The national executive of Uganda’s National Resistance Movement endorsed President Yoweri Museveni as the party’s candidate in an election set for February as he looks to extend his 24-year rule of the East African nation.
“He was unopposed as the presidential candidate,” Lindah Nabusayi, the deputy president’s press secretary, said today by phone from the capital, Kampala.
Museveni has ruled Uganda since January 1986, when he seized power following a five-year guerrilla war against the regimes of former presidents Apollo Milton Obote and Okello Lutwa. Under his leadership, the country’s economy has expanded sixfold to 34.2 trillion shillings ($15.1 billion) over the past 24 years, Finance Minister Syda Bbumba said in her budget speech in June.
The 66-year-old leader has also been lauded by donors for combating HIV/AIDS, cutting prevalence levels among Ugandan adults to 6.4 percent from about 18 percent in the early 1990s, according to the Uganda AIDS Commission.
Museveni won elections in 1996, 2001 and 2006, though the country’s Supreme Court ruled that the last two votes were marred by irregularities. He was backed by 75 percent of the population in 1996, 69 percent in 2001 and 59 percent in 2006.
“Museveni is still popular in rural areas, although the winning margin will be smaller than previous elections,” said Simon Peter Rutabajuka, executive director of the Center for Basic Research, a Kampala-based group that analyzes democracy in Uganda. “His popularity in urban areas continues to decline with his prolonged stay in power.”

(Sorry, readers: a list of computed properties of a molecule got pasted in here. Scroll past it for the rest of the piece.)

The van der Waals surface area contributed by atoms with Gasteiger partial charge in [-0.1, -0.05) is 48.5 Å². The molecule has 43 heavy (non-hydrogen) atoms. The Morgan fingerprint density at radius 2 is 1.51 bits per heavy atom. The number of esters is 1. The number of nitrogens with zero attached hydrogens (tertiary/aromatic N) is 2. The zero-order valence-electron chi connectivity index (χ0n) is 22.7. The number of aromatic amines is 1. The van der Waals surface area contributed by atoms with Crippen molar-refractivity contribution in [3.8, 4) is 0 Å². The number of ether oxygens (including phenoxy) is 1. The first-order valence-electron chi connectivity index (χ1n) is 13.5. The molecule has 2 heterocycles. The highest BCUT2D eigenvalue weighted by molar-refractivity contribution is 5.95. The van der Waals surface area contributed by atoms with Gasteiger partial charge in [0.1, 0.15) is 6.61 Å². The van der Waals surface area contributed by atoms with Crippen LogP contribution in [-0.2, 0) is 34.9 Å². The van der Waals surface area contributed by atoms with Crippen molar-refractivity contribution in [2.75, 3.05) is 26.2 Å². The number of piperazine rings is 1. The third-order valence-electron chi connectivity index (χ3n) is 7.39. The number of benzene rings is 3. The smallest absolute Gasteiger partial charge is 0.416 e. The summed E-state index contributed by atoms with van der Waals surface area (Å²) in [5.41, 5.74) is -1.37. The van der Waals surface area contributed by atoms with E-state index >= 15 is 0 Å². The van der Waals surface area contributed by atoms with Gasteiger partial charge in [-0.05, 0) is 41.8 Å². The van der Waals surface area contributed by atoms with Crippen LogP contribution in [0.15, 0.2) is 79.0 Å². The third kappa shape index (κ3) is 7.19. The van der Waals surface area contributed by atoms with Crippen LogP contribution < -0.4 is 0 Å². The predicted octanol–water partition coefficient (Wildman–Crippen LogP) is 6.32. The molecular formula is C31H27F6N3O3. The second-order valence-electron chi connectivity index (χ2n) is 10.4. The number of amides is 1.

Museveni’s main challenger will be Kizza Besigye, leader of the opposition Forum for Democratic Change, who was on Aug. 31 named as a joint candidate by a coalition of four parties. Other members of the coalition, known as the Inter-Party Cooperation, are the Conservative Party, the Social Democratic Party and the Justice Forum.
An opinion poll by the Daily Monitor newspaper in May showed Museveni leading with 43 percent of the vote, while Besigye had the support of 35 percent.
This will be the third time that Besigye, 54, has challenged Museveni in an election. He was Museveni’s physician during the 1981-1986 guerilla war. The two fell out in 2000 after Besigye alleged corruption in the government and ran for the presidency the following year.
Uganda is Africa’s biggest grower of robusta coffee and is set to become an oil producer when London-based Tullow Oil Plc begins production at the Kasamene field next year. The country has an estimated 2.5 billion barrels of oil, with 1 billion barrels already discovered, according to Tullow.
To contact the reporter on this story: Fred Ojambo in Kampala via Johannesburg at firstname.lastname@example.org.